Adelsons Add $25 Million to Their Midterm Campaign Spending
(Bloomberg) -- Billionaire casino owner Sheldon Adelson and his wife, Miriam, delivered another $25 million to help Republicans try to hold control of the U.S. Senate in the Nov. 6 election, adding to the more than $87 million they previously gave to bolster the GOP’s midterm campaign.
The Las Vegas Sands Corp. chief executive officer and his wife were among the big-dollar donors who lavished tens of millions on political committees during September ahead of the first national elections of Donald Trump’s presidency.
The couple’s latest contribution was to the Senate Leadership Fund, a super political action committee affiliated with Senate Majority Leader Mitch McConnell, Federal Election Commission filings show.
They have already surpassed the $82.5 million they gave to conservative causes and candidates in the 2015-16 election cycle, according to the Center for Responsive Politics. For that cycle, the couple ranked second in the U.S. for individual donors, behind liberal billionaire Tom Steyer.
The national parties and some of the super PACs spending most heavily on the campaign were required to file information with the FEC on their September fundraising and spending by midnight Saturday.
The two parties and their allies are furiously raising and spending money as the 2018 campaign for control of Congress enters its final stage. Democrats are threatening to overturn the Republican majority in the House, while Republicans are positioning to hold control of the Senate. The election will determine whether Trump can continue to push his agenda or be challenged by congressional investigations during the second half of his first term.
Against that backdrop, political organizations shored up their bank balances for dozens of House and Senate races thought to be competitive.
Other top donors to the Senate Leadership Fund included Andrew Beal, a Texas banker and real estate investor who contributed $1 million during September. Billionaire Robert Rowling and his company, TRT Holdings Inc., each gave $1 million.
The House Majority PAC, which backs Democratic candidates, reported raising $14.9 million during September. It spent $12.5 million and started October with $34.6 million.
Billionaire James Simons, the founder of hedge-fund company Renaissance Technologies LLC, gave $2.7 million to the group. Other top donors included the daughters of the late Melvin Simon, the billionaire shopping mall and real estate developer. Deborah Simon and Cynthia Simon-Skjodt each contributed $1 million. Hollywood mogul David Geffen gave $500,000.
Simons also gave $2 million to the Senate Majority PAC, which backs Democrats. The group raised $17.7 million during the month and started October with $38.9 million in the bank after spending $8 million in September. Facebook co-founder Dustin Moskovitz gave $1 million. Marsha Laufer, a speech pathologist and the wife of Henry Laufer, who is a director of Renaissance Technologies, also gave $1 million.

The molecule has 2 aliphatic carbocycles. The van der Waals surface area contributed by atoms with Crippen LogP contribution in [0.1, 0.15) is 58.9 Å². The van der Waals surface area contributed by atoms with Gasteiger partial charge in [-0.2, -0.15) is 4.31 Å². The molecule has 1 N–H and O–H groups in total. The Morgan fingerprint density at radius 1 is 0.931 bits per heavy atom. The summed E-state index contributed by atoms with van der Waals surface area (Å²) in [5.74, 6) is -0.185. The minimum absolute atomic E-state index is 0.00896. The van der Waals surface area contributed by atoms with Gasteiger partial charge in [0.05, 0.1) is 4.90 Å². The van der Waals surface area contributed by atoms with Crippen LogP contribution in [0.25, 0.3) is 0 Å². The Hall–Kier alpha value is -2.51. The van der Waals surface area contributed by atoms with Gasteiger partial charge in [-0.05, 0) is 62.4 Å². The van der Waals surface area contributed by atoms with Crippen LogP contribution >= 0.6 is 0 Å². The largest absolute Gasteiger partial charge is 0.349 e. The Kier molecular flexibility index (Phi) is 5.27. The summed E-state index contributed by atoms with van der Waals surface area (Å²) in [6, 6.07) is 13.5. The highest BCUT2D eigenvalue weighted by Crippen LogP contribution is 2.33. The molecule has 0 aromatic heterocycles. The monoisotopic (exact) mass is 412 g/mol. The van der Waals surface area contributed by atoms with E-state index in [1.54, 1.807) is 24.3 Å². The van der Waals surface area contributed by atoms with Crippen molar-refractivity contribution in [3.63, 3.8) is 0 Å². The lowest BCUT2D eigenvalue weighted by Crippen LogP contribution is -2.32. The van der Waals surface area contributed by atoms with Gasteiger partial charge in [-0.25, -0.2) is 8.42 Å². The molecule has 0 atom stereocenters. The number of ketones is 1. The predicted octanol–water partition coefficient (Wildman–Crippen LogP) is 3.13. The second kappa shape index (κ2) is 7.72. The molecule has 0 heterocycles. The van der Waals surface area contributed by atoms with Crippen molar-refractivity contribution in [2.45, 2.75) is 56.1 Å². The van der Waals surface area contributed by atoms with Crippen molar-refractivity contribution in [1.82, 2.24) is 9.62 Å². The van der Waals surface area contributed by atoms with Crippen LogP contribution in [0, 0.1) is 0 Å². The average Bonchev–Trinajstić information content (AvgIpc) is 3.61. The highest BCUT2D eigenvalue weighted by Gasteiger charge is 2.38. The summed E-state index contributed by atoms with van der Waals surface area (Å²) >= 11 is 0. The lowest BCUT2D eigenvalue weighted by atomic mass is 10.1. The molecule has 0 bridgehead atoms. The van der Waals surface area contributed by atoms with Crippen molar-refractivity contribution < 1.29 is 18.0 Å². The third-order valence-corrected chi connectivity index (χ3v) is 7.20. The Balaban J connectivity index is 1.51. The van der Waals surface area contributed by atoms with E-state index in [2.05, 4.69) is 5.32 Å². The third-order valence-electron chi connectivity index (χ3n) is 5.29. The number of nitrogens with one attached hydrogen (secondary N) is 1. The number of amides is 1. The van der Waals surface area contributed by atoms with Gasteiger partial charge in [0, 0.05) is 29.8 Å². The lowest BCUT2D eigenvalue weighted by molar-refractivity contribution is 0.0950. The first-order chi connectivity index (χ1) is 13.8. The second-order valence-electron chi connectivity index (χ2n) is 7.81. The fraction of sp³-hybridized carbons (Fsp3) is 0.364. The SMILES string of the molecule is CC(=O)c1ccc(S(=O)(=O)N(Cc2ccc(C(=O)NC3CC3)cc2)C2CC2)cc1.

Former New York Mayor Michael Bloomberg gave $5 million to his super PAC, Independence USA PAC, which spent $2.5 million and ended the month with $2.6 million in the bank. Bloomberg is the founder and majority owner of Bloomberg LP, the parent company of Bloomberg News. He’s pledged to give millions of dollars in 2018 to help Democrats retake control of the U.S. House, and told the New York Times that he’s considering a 2020 campaign for president as a Democrat.
Bloomberg also gave $1.5 million to the super-PAC arm of Planned Parenthood. Jennifer Allan Soros, the daughter-in-law of billionaire George Soros, gave $400,000 to Planned Parenthood Votes, which raised $3.9 million in September and ended the month with $7.1 million in the bank after spending $2 million.
Priorities USA, a Democratic super PAC focusing on voter engagement and turnout, received $500,000 from Bloomberg in September. The group raised $8.1 million, spent $12.4 million and started October with $2.8 million.
The Democratic Congressional Campaign Committee, which supports the party’s House candidates, out-raised and outspent its Republican counterpart for the seventh straight month. The DCCC brought in $22.2 million, spent $61.3 million and started October with $30.7 million. The National Republican Congressional Committee started the month with more cash in the bank, at $44 million, but raised only $12.5 million and spent $33.1 million.
The National Republican Senatorial Committee brought in $23.4 million, spent $19.5 million and started October with $15.6 million in the bank. The committee also received $12 million in new lines of credit after restructuring loans taken out from the Chain Bridge Bank, a Virginia-based financial institution that services Republican committees.
The Democratic Senatorial Campaign Committee raised $10.6 million, spent $20.7 million, and started October with $22.4 million in the bank.
The Republican National Committee, buoyed by Trump’s continued appeal to small-dollar donors, raised $26.2 million, spent $16.7 million and had $51.3 million in cash to start October. Robert Mercer, another veteran of Renaissance Technologies, contributed $100,000.
The Democratic National Committee raised $9.8 million, spent $7.5 million and ended September with $10.3 million in the bank. Billionaire Lester Crown gave the maximum $339,000 contribution. The DNC also reported $7.3 million in debts, including $3.5 million to its law firm, Perkins Coie LLP.
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